Since I prefer to work with acrylic paints, I started with those before trying out watercolours. However, the glow-stick liquid did not mix or set well due to its chemical composition. On the advice from an art-teacher friend of mine, I mixed the glow-stick fluid into PVA glue in order to layer it onto my acrylic painting as a separate layer once the initial painting was fully dry.
My first painting: An acrylic sunset over mountains in normal light, an eerie glowing moonscape under a UV bulb.
I kept my first attempt at painting using glow-stick fluid as simple as possible using only the blue UV ink. I saturated large parts of the sky area with blue UV fluid before painting over it. To add the hidden UV glow over the mountain areas I had to blob the extremely sticky, stretchy PVA glue / glow stick mix over the top. This was very imprecise, but worked well for the rugged nature of the mountains.
My second painting: Watercolour flowers on UV ink soaked backgrounds.
After the challenges of using acrylics, I switched to watercolours. This type of painting was much more tricky and required more precise planning. For the UV effect to work I had to paint the glow-stick fluid onto the paper first. This meant painting the negative space or just the lightest part of the flowers. As with all water colour painting, getting every stoke as accurate as possible was critical since there was less scope to layer the painting and make corrections without completely covering the UV layer.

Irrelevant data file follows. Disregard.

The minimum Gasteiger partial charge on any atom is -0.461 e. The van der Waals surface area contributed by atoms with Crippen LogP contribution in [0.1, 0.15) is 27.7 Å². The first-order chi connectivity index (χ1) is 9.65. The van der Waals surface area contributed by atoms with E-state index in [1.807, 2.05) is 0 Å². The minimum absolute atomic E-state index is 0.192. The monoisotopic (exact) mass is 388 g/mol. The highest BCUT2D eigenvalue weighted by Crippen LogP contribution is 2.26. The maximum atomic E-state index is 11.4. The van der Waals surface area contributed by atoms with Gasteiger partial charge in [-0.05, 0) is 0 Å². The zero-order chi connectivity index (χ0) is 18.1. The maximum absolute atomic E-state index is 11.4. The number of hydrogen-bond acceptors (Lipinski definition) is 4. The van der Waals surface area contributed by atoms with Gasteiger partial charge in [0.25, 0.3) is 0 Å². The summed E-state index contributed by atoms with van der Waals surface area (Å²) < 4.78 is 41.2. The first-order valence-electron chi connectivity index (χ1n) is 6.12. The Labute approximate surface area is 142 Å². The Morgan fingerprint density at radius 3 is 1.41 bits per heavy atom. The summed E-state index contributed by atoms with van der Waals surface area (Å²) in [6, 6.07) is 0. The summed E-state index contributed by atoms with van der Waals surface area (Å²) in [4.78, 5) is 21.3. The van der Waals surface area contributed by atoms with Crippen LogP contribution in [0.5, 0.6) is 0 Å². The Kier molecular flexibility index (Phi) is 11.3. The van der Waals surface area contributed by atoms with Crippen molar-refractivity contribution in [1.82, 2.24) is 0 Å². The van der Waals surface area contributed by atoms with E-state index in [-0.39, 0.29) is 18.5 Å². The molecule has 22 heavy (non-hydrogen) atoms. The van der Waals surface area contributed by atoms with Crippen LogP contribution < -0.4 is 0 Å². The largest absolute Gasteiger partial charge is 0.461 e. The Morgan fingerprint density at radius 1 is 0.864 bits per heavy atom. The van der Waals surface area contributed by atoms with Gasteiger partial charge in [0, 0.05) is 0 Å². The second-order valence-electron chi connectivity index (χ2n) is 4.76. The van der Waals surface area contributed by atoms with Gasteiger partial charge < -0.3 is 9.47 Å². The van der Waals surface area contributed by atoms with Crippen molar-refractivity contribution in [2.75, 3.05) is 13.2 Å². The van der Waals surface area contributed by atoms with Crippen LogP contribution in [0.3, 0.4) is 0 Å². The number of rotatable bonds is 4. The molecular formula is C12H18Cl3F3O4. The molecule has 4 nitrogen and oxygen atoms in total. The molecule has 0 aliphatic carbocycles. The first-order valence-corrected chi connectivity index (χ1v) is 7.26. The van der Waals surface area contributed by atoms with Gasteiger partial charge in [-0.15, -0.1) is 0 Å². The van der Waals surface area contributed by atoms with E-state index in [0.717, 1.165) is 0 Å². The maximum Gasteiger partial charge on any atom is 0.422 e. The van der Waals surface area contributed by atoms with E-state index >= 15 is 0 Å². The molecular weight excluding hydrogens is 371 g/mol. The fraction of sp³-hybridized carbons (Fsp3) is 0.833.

1) First I painted a basic poppy picture using a mixture of orange and green glow-stick inks. This picture was not meant to National Geographic 'insect vision' perfect - it was simply to see how well the watercolours and glow-stick ink interracted.
Secondly, I tried my hand at a more complex Morning Glory flower using three types of glow stick fluid – pink, blue and green. This was my attempt at an 'insect vision' painting or how a bee may see the flower versus how humans see it.
Just how easy is it to create two paintings in one?
As a means for up-cycling some glow-sticks, the paintings were a successful and rather fun creative adventure. Imagine them up on a wall with two types of bulb shining over them - UV would certainly add another dimension. However, I did feel that using materials that were not designed for purpose put certain limitations on the images I was able to produce. The glow-stick ink was hard to apply precisely and could not be applied easily over the top of the other paints; making for a less dramatic and intricate effect.
Interestingly, re-creating the UV flowers from the National Geographic article could only be done with certain types of flower, such as the blue Morning Glory shown above. A yellow daisy for example, actually changes colour and fluoresces pink and purple under UV. I would be able to make a yellow fluoresce but only in yellow UV – otherwise I would have to use pink UV ink and the flower would appear pink (completely different!) in normal light.
No doubt with more suitable UV paints, pens and even printer cartridges, alongside more finessing and experimentation I can hone my skills and create some very dramatic and better produced pictures. Watch this space....